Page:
All students begin their ICT & Computing course by consolidating skills gained from KS2. Skills and knowledge is then developed throughout each year to enable students to reach a suitable level with the necessary qualifications they need to enter the real world of work or further education. The digital sector is a major source of employment in the UK. 1.46 million people work in digital companies and there are around 45,000 digital jobs advertised at any one time. Digital skills span all industries; almost all jobs in the UK today require employees to have a good level of digital literacy. The UK has positioned itself to be the ‘digital capital of Europe’ as it continues to invest billions every year in digital skills and commerce. Computing ensures that pupils become digitally literate – able to use, and express themselves and develop their ideas through, information and communication technology – at a level suitable for the future workplace and as active participants in a digital world.
Students are taught the principles of information and computation, how digital systems work, and how to put this knowledge to use through programming. Building on this knowledge and understanding, students are equipped to use information technology to create programs, systems and a range of content. Computing also ensures that students become digitally literate – able to use, and express themselves and develop their ideas through, information and communication technology – at a level suitable for the future workplace and as active participants in a digital world. The ICT & Computing Department helps learners develop knowledge and technical skills through studying the knowledge, understanding and skills related to data management, data interpretation, data presentation and data protection.
To ensure that students:
- are competent to understand and apply the fundamental principles and concepts of computer science, including abstraction, logic, algorithms and data representation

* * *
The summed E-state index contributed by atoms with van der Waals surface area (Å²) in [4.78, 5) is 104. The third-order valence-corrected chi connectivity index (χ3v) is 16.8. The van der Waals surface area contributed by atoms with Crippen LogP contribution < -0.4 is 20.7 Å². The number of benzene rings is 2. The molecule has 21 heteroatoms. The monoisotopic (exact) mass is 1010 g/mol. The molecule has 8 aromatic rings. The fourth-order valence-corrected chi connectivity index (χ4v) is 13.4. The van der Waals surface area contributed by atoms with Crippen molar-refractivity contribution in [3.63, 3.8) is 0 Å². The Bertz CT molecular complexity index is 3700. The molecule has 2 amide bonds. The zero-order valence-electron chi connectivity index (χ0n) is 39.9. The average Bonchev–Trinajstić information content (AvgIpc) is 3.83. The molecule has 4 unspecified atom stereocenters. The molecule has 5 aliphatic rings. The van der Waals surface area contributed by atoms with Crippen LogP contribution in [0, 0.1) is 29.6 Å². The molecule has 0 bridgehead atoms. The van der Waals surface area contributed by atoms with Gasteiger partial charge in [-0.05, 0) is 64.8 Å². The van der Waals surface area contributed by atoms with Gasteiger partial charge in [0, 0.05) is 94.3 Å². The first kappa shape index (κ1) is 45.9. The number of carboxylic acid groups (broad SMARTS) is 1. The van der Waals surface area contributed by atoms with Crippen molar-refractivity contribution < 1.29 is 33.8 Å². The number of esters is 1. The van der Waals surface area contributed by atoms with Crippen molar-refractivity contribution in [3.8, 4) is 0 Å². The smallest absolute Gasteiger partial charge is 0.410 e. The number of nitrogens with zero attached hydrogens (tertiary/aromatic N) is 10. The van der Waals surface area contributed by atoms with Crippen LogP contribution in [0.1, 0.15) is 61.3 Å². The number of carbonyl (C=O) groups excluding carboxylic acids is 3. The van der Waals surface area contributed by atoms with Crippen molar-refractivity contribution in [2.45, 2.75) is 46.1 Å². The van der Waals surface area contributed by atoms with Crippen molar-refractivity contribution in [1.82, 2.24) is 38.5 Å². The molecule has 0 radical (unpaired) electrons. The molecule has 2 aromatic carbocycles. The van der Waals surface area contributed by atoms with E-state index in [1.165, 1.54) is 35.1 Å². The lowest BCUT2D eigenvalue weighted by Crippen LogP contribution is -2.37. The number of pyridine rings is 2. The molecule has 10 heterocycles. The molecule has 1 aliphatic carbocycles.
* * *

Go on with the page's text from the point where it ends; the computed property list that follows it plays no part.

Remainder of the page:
- can analyse problems in computational terms, and have repeated practical experience of writing computer programs in order to solve such problems
- can evaluate and apply information technology, including new or unfamiliar technologies, analytically to solve problems
- are responsible, competent, confident and creative users of information and communication technology
- develop skills that prove their aptitude in digital information technology, such as project planning, designing and creating user interfaces, creating dashboards to present and interpret data
- students encounter processes that underpin effective ways of working, such as project planning, the iterative design process, cyber security, virtual teams, legal and ethical codes of conduct
- access the knowledge that underpins effective use of skills, process and attitudes in the sector, such as how different user interfaces meet user needs, how organisations collect and use data to make decisions, virtual workplaces, cyber security and legal and ethical issues.
- Curriculum is structured to allow students to see, understand, revisit and explore the underpinning ideas from the subject.
- The curriculum is further built around a process of interweaving topics and self-testing and re-testing to aid the development of long term memory and mastery of both the skills and the knowledge required
- We ensure we consistently follow our ARR handbook by testing through two frequent processes: formative and summative. Students will complete low stake and high stake tests to ensure knowledge of key concepts are being embedded and fully understood. DIRT time will be allocated to allow students to be able to reflect on PEN comments and work on their areas of weakness.
The key areas will be assessed through the following Assessment Objectives:
AO1 Demonstrate knowledge of facts, terms, processes and issues in relation to digital information technology
AO2 Apply an understanding of facts, terms, processes and issues in relation to digital information technology
AO3 Analyse, evaluate and make reasoned judgements about the use, factors and implications influencing digital information technology
AO4 Make connections with the concepts, issues, terms and processes in digital information technology
St Aidan’s Catholic Academy considers the greatest impact of the curriculum to be high rates of student progress:
- the development of capability, creativity and knowledge in computer science, digital media and information technology
- development and application of analytic, problem-solving, design, and computational thinking skills
- a deep understanding how changes in technology affect safety, including new ways to protect their online privacy and identity, and how to identify and report a range of concerns.
- A sufficient depth of knowledge to progress to higher levels of study or a professional career.